“The most beautiful thing that God did, says the Bible, was the family. All that love that He made in creation, He gave it and shared it and bestowed it on family,” said Holy Father Francis, in a speech before a large crowd attendees on the Benjamin Franklin Parkway.
Yes, families are bound together not just by emotion but by blood. And in our case – the family we call the Church – it’s the blood of Jesus Christ. We’re all redeemed by His blood . . . and therefore we’re all in the Gospel vocation together: laypeople, deacons, religious, priests and bishops work for the good of the church as one Family. We all have the task of bringing Jesus Christ to the world, and the world to Jesus Christ.
Jesus said, “A new commandment I give to you, that you love one another; even as I have loved you . . . By this all men will know you are my disciples, if you have love for one another” (Jn 13:34-35). If Jesus died for us . . . we can surely at least live for each other as one family.
In the present world only one in four families can be described as intact and “traditional”, especially in Europe and United States of America. And this trend is slowly creping in our country and other cultures too– in other words, two parents, single income, with children living at home.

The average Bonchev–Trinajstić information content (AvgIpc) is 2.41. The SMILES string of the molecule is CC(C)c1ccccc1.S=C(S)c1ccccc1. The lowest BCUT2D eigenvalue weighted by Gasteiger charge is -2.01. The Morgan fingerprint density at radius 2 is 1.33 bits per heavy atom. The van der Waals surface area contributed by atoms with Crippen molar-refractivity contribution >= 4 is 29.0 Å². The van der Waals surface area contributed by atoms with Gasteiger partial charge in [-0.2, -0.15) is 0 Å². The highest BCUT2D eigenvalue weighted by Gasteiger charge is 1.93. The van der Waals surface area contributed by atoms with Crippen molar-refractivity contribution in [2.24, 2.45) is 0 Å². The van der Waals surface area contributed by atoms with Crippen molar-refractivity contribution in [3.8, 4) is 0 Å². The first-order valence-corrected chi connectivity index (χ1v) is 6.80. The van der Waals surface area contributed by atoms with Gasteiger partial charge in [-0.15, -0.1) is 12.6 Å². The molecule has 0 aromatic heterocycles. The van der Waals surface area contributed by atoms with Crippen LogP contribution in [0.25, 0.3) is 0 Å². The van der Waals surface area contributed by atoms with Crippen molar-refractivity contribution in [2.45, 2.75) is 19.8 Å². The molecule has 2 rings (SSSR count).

The results aren’t surprising. Wounded families make a wounded culture. In fact, for more than a decade, research by various people has clearly shown that easy divorce and so-called “diverse” forms of family structure just don’t work. Step-parent and single-parent families do not reinforce the social fabric. Rather, they unintentionally weaken it — and they have a long-term effect. Children from broken families find it harder to build permanent marriages themselves. They have a tougher time excelling at school; avoiding crime; finding intimacy in relationships; and holding steady employment.
And the list of problems goes on and none of this information is new. None of it is secret.
Holy Father Francis continued to say: “Family is beautiful, but there’s effort involved, and there are problems. Husbands and wives quarrel, and end up badly, separated. Never let the day end without making peace. Let’s protect the family, because it’s in the family that our future is at play.”
The lesson here is pretty simple. We still think of ourselves as a more or less Christian people; more that 90 percent of us still pray and describe ourselves as believing in God; our Churches are still full. But the content of our experience has changed a lot. We claim to be more “spiritual” . . . but less formally religious.
Fr. Jacob Alvares, SAC.